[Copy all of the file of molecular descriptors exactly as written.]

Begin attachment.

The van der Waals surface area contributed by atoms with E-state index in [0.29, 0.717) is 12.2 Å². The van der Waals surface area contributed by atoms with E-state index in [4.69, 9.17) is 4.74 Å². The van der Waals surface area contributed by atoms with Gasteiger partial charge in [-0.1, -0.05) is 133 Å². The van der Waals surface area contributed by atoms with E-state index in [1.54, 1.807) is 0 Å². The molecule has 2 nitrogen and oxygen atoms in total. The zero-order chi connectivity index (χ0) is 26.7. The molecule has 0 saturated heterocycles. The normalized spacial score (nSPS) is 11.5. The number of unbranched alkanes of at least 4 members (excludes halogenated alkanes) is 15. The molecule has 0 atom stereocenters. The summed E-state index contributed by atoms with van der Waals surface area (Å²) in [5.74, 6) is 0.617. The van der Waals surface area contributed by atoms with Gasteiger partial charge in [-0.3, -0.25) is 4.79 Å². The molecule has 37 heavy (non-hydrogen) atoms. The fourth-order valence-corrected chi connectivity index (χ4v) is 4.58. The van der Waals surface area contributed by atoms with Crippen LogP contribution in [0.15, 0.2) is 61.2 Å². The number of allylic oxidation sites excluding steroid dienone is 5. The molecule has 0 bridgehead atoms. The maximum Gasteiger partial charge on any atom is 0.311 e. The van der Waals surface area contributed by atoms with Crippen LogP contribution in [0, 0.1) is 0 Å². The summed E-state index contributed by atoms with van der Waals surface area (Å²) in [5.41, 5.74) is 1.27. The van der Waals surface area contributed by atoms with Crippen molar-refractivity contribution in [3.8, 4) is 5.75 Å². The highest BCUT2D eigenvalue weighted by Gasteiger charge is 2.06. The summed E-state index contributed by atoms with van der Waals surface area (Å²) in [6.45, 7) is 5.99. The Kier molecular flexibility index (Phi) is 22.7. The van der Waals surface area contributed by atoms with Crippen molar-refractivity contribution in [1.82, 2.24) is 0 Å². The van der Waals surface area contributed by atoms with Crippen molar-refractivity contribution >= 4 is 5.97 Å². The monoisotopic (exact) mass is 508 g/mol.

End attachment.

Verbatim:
The van der Waals surface area contributed by atoms with E-state index in [0.29, 0.717) is 12.2 Å². The van der Waals surface area contributed by atoms with E-state index in [4.69, 9.17) is 4.74 Å². The van der Waals surface area contributed by atoms with Gasteiger partial charge in [-0.1, -0.05) is 133 Å². The van der Waals surface area contributed by atoms with E-state index in [1.54, 1.807) is 0 Å². The molecule has 2 nitrogen and oxygen atoms in total. The zero-order chi connectivity index (χ0) is 26.7. The molecule has 0 saturated heterocycles. The normalized spacial score (nSPS) is 11.5. The number of unbranched alkanes of at least 4 members (excludes halogenated alkanes) is 15. The molecule has 0 atom stereocenters. The summed E-state index contributed by atoms with van der Waals surface area (Å²) in [5.74, 6) is 0.617. The van der Waals surface area contributed by atoms with Gasteiger partial charge in [-0.3, -0.25) is 4.79 Å². The molecule has 37 heavy (non-hydrogen) atoms. The fourth-order valence-corrected chi connectivity index (χ4v) is 4.58. The van der Waals surface area contributed by atoms with Crippen LogP contribution in [0.15, 0.2) is 61.2 Å². The number of allylic oxidation sites excluding steroid dienone is 5. The molecule has 0 bridgehead atoms. The maximum Gasteiger partial charge on any atom is 0.311 e. The van der Waals surface area contributed by atoms with Crippen LogP contribution in [0, 0.1) is 0 Å². The summed E-state index contributed by atoms with van der Waals surface area (Å²) in [5.41, 5.74) is 1.27. The van der Waals surface area contributed by atoms with Crippen molar-refractivity contribution in [3.8, 4) is 5.75 Å². The highest BCUT2D eigenvalue weighted by Gasteiger charge is 2.06. The summed E-state index contributed by atoms with van der Waals surface area (Å²) in [6.45, 7) is 5.99. The Kier molecular flexibility index (Phi) is 22.7. The van der Waals surface area contributed by atoms with Crippen molar-refractivity contribution in [1.82, 2.24) is 0 Å². The van der Waals surface area contributed by atoms with Crippen molar-refractivity contribution >= 4 is 5.97 Å². The monoisotopic (exact) mass is 508 g/mol.